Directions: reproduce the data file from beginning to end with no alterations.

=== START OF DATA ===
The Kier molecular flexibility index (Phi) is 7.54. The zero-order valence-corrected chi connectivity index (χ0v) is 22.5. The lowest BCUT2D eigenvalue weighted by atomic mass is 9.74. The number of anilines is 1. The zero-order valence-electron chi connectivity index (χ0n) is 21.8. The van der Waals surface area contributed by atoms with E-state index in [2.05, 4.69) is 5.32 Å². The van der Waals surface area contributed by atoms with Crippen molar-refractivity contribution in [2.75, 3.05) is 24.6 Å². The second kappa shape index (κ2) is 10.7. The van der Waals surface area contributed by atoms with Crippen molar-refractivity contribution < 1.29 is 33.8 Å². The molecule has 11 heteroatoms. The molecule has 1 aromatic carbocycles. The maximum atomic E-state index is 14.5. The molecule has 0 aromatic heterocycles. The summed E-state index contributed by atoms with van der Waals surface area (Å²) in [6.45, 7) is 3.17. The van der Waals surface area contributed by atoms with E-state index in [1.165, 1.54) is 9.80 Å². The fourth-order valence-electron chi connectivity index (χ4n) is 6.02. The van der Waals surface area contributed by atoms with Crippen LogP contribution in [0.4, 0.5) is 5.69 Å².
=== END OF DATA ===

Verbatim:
The Kier molecular flexibility index (Phi) is 7.54. The zero-order valence-corrected chi connectivity index (χ0v) is 22.5. The lowest BCUT2D eigenvalue weighted by atomic mass is 9.74. The number of anilines is 1. The zero-order valence-electron chi connectivity index (χ0n) is 21.8. The van der Waals surface area contributed by atoms with E-state index in [2.05, 4.69) is 5.32 Å². The van der Waals surface area contributed by atoms with Crippen molar-refractivity contribution in [2.75, 3.05) is 24.6 Å². The second kappa shape index (κ2) is 10.7. The van der Waals surface area contributed by atoms with Crippen molar-refractivity contribution < 1.29 is 33.8 Å². The molecule has 11 heteroatoms. The molecule has 1 aromatic carbocycles. The maximum atomic E-state index is 14.5. The molecule has 0 aromatic heterocycles. The summed E-state index contributed by atoms with van der Waals surface area (Å²) in [6.45, 7) is 3.17. The van der Waals surface area contributed by atoms with E-state index in [1.165, 1.54) is 9.80 Å². The fourth-order valence-electron chi connectivity index (χ4n) is 6.02. The van der Waals surface area contributed by atoms with Crippen LogP contribution in [0.4, 0.5) is 5.69 Å².